The converse is that you'll still end up with the popular tools if you ask people what their preferred tools are and why...
OK, so I'll offer something different.
During my first year at uni, I used to own an HP-48G+ which I loved for its nice keypad and the RPN interface, but the actual device was hopelessly unreliable and had an unwelcome tendency to let me down by throwing hissy-fits during assessments. I eventually got around that particular limitation by replacing it with a TI-89, which (although lacking keypad quality and RPN) was, and still is, a vastly superior device on many levels.
But since this doesn't answer the OP's question, here's my take on it in the light of years of experience since my university studies...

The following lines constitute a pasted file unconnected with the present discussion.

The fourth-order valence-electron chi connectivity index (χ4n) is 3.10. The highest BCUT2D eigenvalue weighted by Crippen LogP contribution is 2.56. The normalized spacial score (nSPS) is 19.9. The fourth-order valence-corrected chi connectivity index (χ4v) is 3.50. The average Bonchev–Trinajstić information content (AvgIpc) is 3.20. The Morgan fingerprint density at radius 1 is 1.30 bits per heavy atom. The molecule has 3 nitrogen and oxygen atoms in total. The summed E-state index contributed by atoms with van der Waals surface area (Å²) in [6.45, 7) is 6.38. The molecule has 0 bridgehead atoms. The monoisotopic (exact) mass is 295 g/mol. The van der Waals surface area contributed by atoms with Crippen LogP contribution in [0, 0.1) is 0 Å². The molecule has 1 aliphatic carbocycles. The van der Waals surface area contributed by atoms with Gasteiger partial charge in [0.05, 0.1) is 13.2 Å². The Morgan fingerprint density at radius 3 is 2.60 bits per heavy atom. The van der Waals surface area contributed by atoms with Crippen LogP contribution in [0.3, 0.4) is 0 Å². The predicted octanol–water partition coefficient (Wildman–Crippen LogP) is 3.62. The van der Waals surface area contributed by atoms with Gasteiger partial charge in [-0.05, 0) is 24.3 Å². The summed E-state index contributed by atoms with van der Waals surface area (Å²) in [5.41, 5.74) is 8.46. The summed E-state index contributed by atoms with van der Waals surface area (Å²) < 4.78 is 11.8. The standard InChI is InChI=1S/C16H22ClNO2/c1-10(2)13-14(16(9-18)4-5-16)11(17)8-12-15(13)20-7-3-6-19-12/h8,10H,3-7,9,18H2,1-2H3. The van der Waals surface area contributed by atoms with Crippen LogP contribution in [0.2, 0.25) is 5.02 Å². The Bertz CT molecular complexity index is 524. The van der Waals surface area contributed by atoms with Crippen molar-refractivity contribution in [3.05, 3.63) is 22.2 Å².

The best calculator for examinations is: NONE AT ALL.
You will get much more kudos for arriving at any kind of solution (however incomplete) if you can show how you started from first principles. Also, you might actually remember how to use these skills years later if you do this.
I would like to be able to say this is what I did, but it would be a lie. I was not a brilliant maths student, since I relied too much on gadgets to help me through assessments. However, I have since revisited the subject and learned how to do it with more insight, and now find a certain pride in being able to "do" maths with no more hardware than a sheet of paper, a pencil and my brain.
Oh, and FWIW, although I still have my TI-89, most of the routine mechanical calculations I perform these days are done on the RealCalc Plus app on my phone.